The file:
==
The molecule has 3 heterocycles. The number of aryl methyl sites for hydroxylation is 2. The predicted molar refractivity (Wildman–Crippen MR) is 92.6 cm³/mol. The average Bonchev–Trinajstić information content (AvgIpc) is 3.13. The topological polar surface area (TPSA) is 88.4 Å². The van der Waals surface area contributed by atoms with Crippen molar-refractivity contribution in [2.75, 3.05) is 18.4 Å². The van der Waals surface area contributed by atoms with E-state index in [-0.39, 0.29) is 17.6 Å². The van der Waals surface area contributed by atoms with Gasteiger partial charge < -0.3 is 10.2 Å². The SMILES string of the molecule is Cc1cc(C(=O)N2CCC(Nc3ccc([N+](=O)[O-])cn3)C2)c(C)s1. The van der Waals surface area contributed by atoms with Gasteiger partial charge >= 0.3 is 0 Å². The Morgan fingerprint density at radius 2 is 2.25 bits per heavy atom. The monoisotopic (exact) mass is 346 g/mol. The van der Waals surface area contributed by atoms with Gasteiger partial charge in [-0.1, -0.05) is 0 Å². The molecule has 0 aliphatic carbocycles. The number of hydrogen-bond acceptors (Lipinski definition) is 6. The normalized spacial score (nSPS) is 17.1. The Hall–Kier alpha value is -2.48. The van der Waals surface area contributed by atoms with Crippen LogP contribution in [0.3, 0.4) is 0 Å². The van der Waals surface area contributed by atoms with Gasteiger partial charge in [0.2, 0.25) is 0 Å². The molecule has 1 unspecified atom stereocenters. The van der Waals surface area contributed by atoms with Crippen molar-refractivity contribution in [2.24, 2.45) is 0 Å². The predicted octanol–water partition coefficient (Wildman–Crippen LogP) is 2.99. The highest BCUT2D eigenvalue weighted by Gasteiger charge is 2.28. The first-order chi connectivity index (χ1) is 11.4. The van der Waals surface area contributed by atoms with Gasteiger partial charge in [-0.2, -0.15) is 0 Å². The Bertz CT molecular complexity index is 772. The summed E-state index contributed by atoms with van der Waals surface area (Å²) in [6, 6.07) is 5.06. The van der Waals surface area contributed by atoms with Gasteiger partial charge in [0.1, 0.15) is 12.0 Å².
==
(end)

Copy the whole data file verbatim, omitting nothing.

The molecule has 3 heterocycles. The number of aryl methyl sites for hydroxylation is 2. The predicted molar refractivity (Wildman–Crippen MR) is 92.6 cm³/mol. The average Bonchev–Trinajstić information content (AvgIpc) is 3.13. The topological polar surface area (TPSA) is 88.4 Å². The van der Waals surface area contributed by atoms with Crippen molar-refractivity contribution in [2.75, 3.05) is 18.4 Å². The van der Waals surface area contributed by atoms with E-state index in [-0.39, 0.29) is 17.6 Å². The van der Waals surface area contributed by atoms with Gasteiger partial charge < -0.3 is 10.2 Å². The SMILES string of the molecule is Cc1cc(C(=O)N2CCC(Nc3ccc([N+](=O)[O-])cn3)C2)c(C)s1. The van der Waals surface area contributed by atoms with Gasteiger partial charge >= 0.3 is 0 Å². The Morgan fingerprint density at radius 2 is 2.25 bits per heavy atom. The monoisotopic (exact) mass is 346 g/mol. The van der Waals surface area contributed by atoms with Gasteiger partial charge in [-0.1, -0.05) is 0 Å². The molecule has 0 aliphatic carbocycles. The number of hydrogen-bond acceptors (Lipinski definition) is 6. The normalized spacial score (nSPS) is 17.1. The Hall–Kier alpha value is -2.48. The van der Waals surface area contributed by atoms with Crippen LogP contribution in [0.3, 0.4) is 0 Å². The van der Waals surface area contributed by atoms with Gasteiger partial charge in [0.2, 0.25) is 0 Å². The molecule has 1 unspecified atom stereocenters. The van der Waals surface area contributed by atoms with Crippen molar-refractivity contribution in [2.24, 2.45) is 0 Å². The predicted octanol–water partition coefficient (Wildman–Crippen LogP) is 2.99. The highest BCUT2D eigenvalue weighted by Gasteiger charge is 2.28. The first-order chi connectivity index (χ1) is 11.4. The van der Waals surface area contributed by atoms with Gasteiger partial charge in [-0.2, -0.15) is 0 Å². The Bertz CT molecular complexity index is 772. The summed E-state index contributed by atoms with van der Waals surface area (Å²) in [6, 6.07) is 5.06. The van der Waals surface area contributed by atoms with Gasteiger partial charge in [0.1, 0.15) is 12.0 Å².